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June 12th, 2008
12:54 PM ET

al Qaeda in Iraq: Leaderless jihad or well-organized insurgency?

360° sorts through one of the largest collections of al Qaeda documents to fall into civilian hands. They reveal the inner workings of al Qaeda in Iraq - providing insight few have ever seen.

360° sorts through one of the largest collections of al Qaeda documents to fall into civilian hands. They reveal the inner workings of al Qaeda in Iraq – providing insight few have ever seen.

Editor’s note: CNN has obtained what is believed to be one of the largest collections of internal al Qaeda documents to fall into civilian hands. The videos and documents give fascinating insight into the inner workings of the organization. Watch full report tonight, 10p ET

Peter Bergen
CNN National Security Analyst

In a great journalistic coup, Michael Ware and the CNN team in Iraq have unearthed the largest collection of al Qaeda in Iraq material outside the hands of the US military. What they found in this collection of videos and memos underlines a key aspect of the al Qaeda organization in Iraq; it is highly organized, and not simply a loosely-knit collection of jihadists.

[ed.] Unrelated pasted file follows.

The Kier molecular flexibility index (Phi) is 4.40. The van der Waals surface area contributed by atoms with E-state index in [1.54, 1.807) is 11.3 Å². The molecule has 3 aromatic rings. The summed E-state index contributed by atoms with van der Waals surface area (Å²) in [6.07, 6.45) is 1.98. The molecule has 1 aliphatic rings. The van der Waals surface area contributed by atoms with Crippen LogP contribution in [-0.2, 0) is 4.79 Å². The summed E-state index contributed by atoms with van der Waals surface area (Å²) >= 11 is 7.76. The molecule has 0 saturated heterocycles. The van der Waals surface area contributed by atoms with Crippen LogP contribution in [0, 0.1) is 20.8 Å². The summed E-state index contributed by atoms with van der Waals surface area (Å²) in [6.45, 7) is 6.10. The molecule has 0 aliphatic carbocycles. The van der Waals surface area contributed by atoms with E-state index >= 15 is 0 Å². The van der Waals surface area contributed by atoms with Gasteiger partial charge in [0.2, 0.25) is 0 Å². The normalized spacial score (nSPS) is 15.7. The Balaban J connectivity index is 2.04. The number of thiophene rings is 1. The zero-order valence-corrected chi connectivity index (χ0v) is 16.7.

A debate has recently erupted in the pages of Foreign Affairs, the leading American journal of international relations, between two scholars of terrorism. On one side is former CIA case officer, Marc Sageman, the author of Leaderless Jihad, who contends that the threat from al Qaeda as an organization is largely over and the new threat comes from “a multitude of informal groups trying to emulate their predecessors by conceiving and executing plans from the bottom up. These ‘homegrown' wannabes form a scattered global network, a leaderless jihad.” Georgetown University professor Bruce Hoffman, by contrast, argues that the al Qaeda organization, headquartered on the Afghan-Pakistan border, remains the most important threat to American national security.